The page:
четверг, 30 апреля 2015 г.

Новая Зеландия (охрана труда). Из-за того что строительные рабочие оставили в канаве у дороги кабель под напряжением погибло 11 овец и 2 собаки, и чуть не ударило током пастуха. Директор компании, которая осуществляла указанные работы наказан 4-мя месяцами домашнего ареста. Сама компания оштрафовано на 60 тыс.


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Case Study: NZ shepherd narrowly escapes 

electrocution

Thursday, 30th April, 2015, by Alanna Furlan
In today's Health & Safety Bulletin:
  • Case Study: Director sentenced to home detention for reckless conduct
Dear Reader,

New Zealand is set to introduce legislation similar to the Australian Work Health and Safety (WHS) Act, with an aim to reduce workplace injuries and deaths by 25% by 2020. The Health and Safety Reform Bill is currently before the NZ Parliament and is expected to be passed later this year.

As Michael Selinger explains in today’s Health & Safety Bulletin, a recent case in New Zealand, in which the reckless conduct of a company and its director resulted in the death of 11 sheep and two dogs – and very nearly electrocuted a shepherd – may set an example for how Australian officers could be sentenced under the WHS Act.
Until next time,

Alanna Furlan
Editor
Health & Safety Bulletin
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Case Study: Director sentenced to home 

detention for reckless conduct

By Michael Selinger
Editor-in-Chief, Health & Safety Handbook

The NZ District Court’s recent decision to sentence a director to home detention may provide an insight into sanctions which will be imposed on reckless officers in Australia under the WHS Act.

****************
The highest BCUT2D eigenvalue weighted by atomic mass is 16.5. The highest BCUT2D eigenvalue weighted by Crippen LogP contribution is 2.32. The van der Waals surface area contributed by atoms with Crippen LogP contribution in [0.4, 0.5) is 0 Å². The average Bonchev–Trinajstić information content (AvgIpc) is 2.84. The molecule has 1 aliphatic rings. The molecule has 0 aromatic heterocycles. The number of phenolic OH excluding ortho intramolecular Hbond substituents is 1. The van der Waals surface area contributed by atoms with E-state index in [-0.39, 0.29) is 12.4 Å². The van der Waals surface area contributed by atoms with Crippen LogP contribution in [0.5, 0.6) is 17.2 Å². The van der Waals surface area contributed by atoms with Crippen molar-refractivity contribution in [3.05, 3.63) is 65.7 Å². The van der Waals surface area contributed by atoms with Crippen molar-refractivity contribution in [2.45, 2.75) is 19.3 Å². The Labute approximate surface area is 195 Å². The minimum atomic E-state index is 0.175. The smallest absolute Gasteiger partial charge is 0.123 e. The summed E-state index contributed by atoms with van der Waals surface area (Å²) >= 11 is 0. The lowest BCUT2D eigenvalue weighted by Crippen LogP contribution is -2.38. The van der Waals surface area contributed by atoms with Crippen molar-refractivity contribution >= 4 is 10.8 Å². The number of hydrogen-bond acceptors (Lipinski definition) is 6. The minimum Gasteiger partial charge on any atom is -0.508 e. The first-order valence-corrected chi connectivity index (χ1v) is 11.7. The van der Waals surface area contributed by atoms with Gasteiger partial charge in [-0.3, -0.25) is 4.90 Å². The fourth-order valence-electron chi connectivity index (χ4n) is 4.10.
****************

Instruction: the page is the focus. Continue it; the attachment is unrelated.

The case
In December 2013, Britton House Movers Ltd was in the process of moving a house when a live power line fell on the roof. One of its workers, who was not wearing personal protective equipment, used a stick to move the power line out of the way, letting it fall into a roadside drain. The house was then relocated, but the live power line remained obscured in the drain without anyone erecting signage or notifying the electricity authorities.
Some time later, a shepherd and farmer attended the site with their dogs and sheep. Eleven sheep and two sheepdogs were electrocuted by the power line and the shepherd narrowly avoided being electrocuted himself when he reached out to grab the sheep, but was pulled back by the farmer. After being informed of the incident, Britton House Movers put some safety cones around the live wire, but failed to notify the authorities. Instead, the farmer was left to notify them.
The verdict
In sentencing the company and its director, Mr Arthur Britton, the District Court took into account the fact that the company had been involved in a similar incident before and had been warned about its failure to take no preventative action when it had previously damaged electrical wires. The Court considered the actions of Mr Britton to be reckless and agreed with the prosecutor that a significant penalty had to be imposed for that reason, and to serve as a deterrence for others.
Although the Court did not agree with the prosecutor that a 2-year imprisonment was justified, it initially considered imposing a 1-year sentence, which was reduced to 4 months’ home detention after hearing the director’s guilty plea. The company also lodged a guilty plea and was fined $60,000.
Lesson to employers
This case highlights the fact that courts may consider reckless behaviour by a business and its officers to warrant a custodial sentence. With the first few cases under the WHS Act starting to come through the courts in Australia, this decision in New Zealand may serve as a guide to the types of sanctions that will be imposed on officers that act recklessly in relation to the safety of others.
You should remain vigilant as to whether your workers are following safe work procedures, and ensure that safety concerns raised by third parties, such as members of the public, are taken seriously.
Warm regards,
Michael Selinger signature
Michael Selinger 
Editor-in-Chief
Health & Safety Handbook

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